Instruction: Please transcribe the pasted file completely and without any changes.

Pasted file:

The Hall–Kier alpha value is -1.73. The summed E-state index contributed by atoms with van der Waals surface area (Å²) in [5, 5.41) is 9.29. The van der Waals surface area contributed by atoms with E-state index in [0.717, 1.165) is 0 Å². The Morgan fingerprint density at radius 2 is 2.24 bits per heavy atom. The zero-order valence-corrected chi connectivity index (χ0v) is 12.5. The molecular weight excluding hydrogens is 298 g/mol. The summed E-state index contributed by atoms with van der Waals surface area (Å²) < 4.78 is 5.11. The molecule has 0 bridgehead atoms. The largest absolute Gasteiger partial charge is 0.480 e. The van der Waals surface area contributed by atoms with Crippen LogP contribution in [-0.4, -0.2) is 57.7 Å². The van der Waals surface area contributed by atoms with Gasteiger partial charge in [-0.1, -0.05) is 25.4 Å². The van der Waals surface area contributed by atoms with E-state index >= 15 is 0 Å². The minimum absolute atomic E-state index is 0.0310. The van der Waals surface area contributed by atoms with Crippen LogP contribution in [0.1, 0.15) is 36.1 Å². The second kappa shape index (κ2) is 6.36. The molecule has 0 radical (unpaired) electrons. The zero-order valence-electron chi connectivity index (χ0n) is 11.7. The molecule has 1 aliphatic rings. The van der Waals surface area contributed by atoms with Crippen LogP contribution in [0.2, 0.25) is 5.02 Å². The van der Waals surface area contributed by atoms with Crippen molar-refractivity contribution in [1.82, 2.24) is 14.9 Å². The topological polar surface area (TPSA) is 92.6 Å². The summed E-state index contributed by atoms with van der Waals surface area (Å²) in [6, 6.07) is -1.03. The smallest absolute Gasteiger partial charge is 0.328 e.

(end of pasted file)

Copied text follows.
The Hall–Kier alpha value is -1.73. The summed E-state index contributed by atoms with van der Waals surface area (Å²) in [5, 5.41) is 9.29. The van der Waals surface area contributed by atoms with E-state index in [0.717, 1.165) is 0 Å². The Morgan fingerprint density at radius 2 is 2.24 bits per heavy atom. The zero-order valence-corrected chi connectivity index (χ0v) is 12.5. The molecular weight excluding hydrogens is 298 g/mol. The summed E-state index contributed by atoms with van der Waals surface area (Å²) < 4.78 is 5.11. The molecule has 0 bridgehead atoms. The largest absolute Gasteiger partial charge is 0.480 e. The van der Waals surface area contributed by atoms with Crippen LogP contribution in [-0.4, -0.2) is 57.7 Å². The van der Waals surface area contributed by atoms with Gasteiger partial charge in [-0.1, -0.05) is 25.4 Å². The van der Waals surface area contributed by atoms with E-state index >= 15 is 0 Å². The minimum absolute atomic E-state index is 0.0310. The van der Waals surface area contributed by atoms with Crippen LogP contribution in [0.1, 0.15) is 36.1 Å². The second kappa shape index (κ2) is 6.36. The molecule has 0 radical (unpaired) electrons. The zero-order valence-electron chi connectivity index (χ0n) is 11.7. The molecule has 1 aliphatic rings. The van der Waals surface area contributed by atoms with Crippen LogP contribution in [0.2, 0.25) is 5.02 Å². The van der Waals surface area contributed by atoms with Crippen molar-refractivity contribution in [1.82, 2.24) is 14.9 Å². The topological polar surface area (TPSA) is 92.6 Å². The summed E-state index contributed by atoms with van der Waals surface area (Å²) in [6, 6.07) is -1.03. The smallest absolute Gasteiger partial charge is 0.328 e.